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A script-writer walks into a pharmacy…

2016
Publication type: EC Blog Posts
Download PDF: English

Written by Melissa Garcia and Elizabeth Westley, both of the International Consortium for Emergency Contraception. Originally posted on Management Sciences for Health’s website.

 

“What happened when you went to the pharmacy and asked for emergency contraception?” Melissa surveyed a room full of television and radio writers attending a workshop in the Democratic Republic of the Congo (DRC). The participants looked around, waiting for someone to speak up first.

“The pharmacist gave me a look, so I had to show him my PMC badge to prove I was there for research, not for myself!” said a woman from Population Media Center, an organization that produces educational soap operas to improve the health and well-being of people around the world. Writers in Nigeria had similar stories to tell. An older man in flowing traditional robes confessed “I walked up and down the street three times before I summoned the courage to enter the store.” A young family planning (FP) advocate joined the media training in Senegal, and wearing her hijab, reported that the pharmacist demanded to know who the pill was meant for.

 

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Over the past year, the International Consortium for Emergency Contraception (ICEC) has led workshops in the DRC, Senegal, and Nigeria with radio and television writers working on entertainment for education programming to create storylines that provide information on emergency contraception (EC)–sometimes called the “morning-after pill”–to their diverse audiences. EC can reduce the risk of pregnancy when taken after unprotected sex – the sooner the better. But most women don’t know that that there is an alternative to crossing fingers and hoping anxiously that menstruation will start on schedule. According to DHS data, over 80% of women in the DRC and Senegal do not know that this “post-coital” contraceptive method exists; in Nigeria, 70% of women are not aware of emergency contraception. Compounding the problem, EC is mainly accessed through private pharmacies. What’s more, EC is often left out of family planning counseling sessions and information materials, and it is not consistently offered to survivors of sexual assault. So just how can women learn about this second-chance method of birth control?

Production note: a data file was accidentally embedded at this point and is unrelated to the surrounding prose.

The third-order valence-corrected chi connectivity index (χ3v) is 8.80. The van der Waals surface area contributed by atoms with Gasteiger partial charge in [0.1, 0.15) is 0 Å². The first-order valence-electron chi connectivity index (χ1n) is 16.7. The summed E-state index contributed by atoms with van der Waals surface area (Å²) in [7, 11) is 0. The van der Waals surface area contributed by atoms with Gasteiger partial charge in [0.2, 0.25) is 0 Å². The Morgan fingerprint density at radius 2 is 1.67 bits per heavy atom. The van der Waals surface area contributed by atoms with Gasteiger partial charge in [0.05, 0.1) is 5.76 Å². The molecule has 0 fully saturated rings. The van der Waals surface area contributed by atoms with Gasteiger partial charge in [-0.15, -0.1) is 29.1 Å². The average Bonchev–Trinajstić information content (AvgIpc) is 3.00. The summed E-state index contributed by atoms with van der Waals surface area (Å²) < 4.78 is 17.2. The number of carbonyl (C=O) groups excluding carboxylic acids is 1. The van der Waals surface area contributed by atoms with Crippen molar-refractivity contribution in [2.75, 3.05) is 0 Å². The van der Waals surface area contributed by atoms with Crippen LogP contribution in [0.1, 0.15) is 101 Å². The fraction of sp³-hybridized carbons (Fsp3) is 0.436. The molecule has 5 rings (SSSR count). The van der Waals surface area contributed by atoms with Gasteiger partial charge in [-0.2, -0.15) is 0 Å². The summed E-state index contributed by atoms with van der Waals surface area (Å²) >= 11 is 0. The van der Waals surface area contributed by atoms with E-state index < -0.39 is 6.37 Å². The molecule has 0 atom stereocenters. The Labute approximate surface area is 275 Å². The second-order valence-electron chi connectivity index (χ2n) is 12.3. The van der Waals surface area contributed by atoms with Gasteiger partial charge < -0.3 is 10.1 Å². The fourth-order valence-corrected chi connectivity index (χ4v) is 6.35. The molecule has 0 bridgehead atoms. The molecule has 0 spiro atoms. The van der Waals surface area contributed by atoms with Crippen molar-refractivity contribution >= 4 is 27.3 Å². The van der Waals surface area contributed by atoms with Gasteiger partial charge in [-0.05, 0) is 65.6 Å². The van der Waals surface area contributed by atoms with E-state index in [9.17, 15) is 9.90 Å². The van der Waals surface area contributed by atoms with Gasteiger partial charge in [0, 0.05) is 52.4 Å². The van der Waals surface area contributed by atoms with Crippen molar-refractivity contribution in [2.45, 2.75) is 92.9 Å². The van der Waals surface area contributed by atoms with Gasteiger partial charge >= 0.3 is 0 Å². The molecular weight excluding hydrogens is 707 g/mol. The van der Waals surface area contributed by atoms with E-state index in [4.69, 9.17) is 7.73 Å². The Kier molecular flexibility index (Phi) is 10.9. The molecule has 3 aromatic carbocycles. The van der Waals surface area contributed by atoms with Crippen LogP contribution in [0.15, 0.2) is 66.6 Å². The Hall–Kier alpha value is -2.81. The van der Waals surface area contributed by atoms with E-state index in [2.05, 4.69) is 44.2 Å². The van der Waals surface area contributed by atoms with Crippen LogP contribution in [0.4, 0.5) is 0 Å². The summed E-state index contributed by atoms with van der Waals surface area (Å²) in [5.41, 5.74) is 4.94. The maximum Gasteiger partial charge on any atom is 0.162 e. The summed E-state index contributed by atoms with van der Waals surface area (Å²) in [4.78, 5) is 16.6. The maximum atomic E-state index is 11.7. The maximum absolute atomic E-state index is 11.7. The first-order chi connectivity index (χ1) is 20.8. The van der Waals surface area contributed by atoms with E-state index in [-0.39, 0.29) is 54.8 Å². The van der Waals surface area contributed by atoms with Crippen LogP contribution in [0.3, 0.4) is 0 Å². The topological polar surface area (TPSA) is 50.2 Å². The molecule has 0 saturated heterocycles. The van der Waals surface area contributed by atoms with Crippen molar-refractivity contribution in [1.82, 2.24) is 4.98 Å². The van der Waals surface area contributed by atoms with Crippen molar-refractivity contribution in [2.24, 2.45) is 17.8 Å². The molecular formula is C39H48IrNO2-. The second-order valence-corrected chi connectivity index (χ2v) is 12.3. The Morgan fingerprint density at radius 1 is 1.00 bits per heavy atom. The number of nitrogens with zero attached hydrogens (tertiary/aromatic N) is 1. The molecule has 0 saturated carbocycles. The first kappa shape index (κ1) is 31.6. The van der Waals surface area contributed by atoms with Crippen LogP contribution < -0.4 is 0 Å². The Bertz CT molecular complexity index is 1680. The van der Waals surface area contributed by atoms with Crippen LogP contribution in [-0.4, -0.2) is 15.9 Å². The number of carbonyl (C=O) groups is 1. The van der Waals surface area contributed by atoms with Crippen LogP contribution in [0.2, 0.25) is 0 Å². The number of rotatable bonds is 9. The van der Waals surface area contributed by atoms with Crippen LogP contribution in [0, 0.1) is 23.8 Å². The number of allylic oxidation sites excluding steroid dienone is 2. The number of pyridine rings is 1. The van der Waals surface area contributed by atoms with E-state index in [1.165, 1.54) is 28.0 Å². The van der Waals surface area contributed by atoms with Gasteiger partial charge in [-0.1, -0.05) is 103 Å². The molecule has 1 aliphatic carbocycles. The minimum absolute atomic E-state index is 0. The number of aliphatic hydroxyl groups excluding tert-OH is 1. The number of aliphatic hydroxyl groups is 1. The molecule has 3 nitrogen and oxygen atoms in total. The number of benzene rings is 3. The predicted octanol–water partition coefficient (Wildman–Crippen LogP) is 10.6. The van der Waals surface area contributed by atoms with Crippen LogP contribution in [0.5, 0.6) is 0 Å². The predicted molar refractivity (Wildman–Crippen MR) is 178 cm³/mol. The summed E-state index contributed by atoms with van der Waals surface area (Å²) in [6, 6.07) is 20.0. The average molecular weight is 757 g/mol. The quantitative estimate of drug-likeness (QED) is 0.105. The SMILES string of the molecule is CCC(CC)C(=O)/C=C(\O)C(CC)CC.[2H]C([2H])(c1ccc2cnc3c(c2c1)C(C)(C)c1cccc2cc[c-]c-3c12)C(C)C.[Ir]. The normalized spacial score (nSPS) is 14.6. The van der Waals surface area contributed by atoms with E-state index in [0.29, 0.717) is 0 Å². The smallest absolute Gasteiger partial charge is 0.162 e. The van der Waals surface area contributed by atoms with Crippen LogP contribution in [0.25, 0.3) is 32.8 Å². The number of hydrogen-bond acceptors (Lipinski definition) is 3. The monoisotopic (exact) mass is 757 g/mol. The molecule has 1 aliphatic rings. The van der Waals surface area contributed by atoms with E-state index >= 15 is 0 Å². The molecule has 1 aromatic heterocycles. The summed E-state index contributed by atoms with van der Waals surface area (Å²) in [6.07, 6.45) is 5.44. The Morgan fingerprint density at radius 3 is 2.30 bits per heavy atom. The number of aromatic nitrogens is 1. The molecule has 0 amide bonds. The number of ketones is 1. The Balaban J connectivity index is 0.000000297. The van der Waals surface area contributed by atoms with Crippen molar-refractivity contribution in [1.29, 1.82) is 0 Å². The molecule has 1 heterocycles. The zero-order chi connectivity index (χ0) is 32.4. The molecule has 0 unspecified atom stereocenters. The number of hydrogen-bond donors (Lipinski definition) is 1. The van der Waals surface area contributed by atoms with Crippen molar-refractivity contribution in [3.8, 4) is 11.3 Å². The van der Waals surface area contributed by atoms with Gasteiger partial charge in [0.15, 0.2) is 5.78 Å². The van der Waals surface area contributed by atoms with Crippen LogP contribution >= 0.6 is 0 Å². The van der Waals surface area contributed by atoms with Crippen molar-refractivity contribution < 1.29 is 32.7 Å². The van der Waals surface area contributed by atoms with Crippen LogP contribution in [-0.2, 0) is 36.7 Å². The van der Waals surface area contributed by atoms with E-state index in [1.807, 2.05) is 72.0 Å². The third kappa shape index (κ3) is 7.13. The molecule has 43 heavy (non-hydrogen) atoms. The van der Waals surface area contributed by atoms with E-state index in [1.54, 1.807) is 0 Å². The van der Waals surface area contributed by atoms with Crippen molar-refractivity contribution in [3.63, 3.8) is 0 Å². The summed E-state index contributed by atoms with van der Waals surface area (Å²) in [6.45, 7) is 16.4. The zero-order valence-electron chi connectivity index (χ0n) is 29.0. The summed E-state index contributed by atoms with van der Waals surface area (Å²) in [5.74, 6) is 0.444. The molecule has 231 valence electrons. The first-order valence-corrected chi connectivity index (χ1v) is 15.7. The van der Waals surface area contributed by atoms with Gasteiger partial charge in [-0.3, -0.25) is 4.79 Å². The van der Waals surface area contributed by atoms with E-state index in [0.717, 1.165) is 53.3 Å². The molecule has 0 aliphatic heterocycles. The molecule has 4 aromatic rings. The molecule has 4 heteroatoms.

ICEC is working to move the needle on awareness and to address misperceptions and misinformation about EC by mainstreaming it in popular media. If family planning clinics won’t talk about it, how about soap operas? Given that EC implies a sexual encounter, it already makes for compelling storytelling. American television shows such as ER and Boston Legal, and more recently East Los High and Master of None, have helped to raise the profile of EC in the United States, but EC has not, to our knowledge, been integrated into entertainment in Africa. ICEC is now working with the Population Media Center in the DRC and Nigeria and ONG-RAES (Réseau Africain pour l’éducation à la santé) in Senegal to ensure that writers and producers understand the basics of EC and to brainstorm scenarios that could be included in their radio and television programming.

To familiarize them with the topic, we gave the writers homework to complete in advance: to go into a pharmacy and ask for the emergency contraceptive pill. While this was a simple task for the writers in all three countries, who are experienced in creating content for radio and television and are used to talking openly about rather complicated and personal topics, many of them reported unease in entering a pharmacy to ask for EC. For them, learning about EC and how it works – as contraception, to delay ovulation—is almost always a revelation. One of the male writers even phoned his wife after the training to explain that they might have been able to prevent their last – unplanned – pregnancy, had they only known that they could. Amidst the ensuing laughter and warm, honest exchanges, the exercise reveals the underlying assumptions and some judgment—whether self-imposed or not—that come with an interaction around the purchase of a very safe pill.

Using the information from the EC workshop, PMC-DRC writers integrated EC into the dramas Vivra Verra (French) and Elembo (Lingala), which aired in 2015 and 2016. A large team of writers from PMC-Nigeria are working on including EC into two new radio dramas, one in Hausa and one in Pidgen, while in Senegal, writers are working on a television soap opera, C’est la vie, which focuses on a village health centre.

When awareness of EC is low, entertainment can be a powerful tool. But misinformation can spread easily and quickly as well. We are working to make sure that the people who create entertainment have accurate information about emergency contraception. We hope that as more programs feature storylines that mention EC as a second-chance option, more people will take it upon themselves to buy EC—even if it is embarrassing to ask for it in a pharmacy.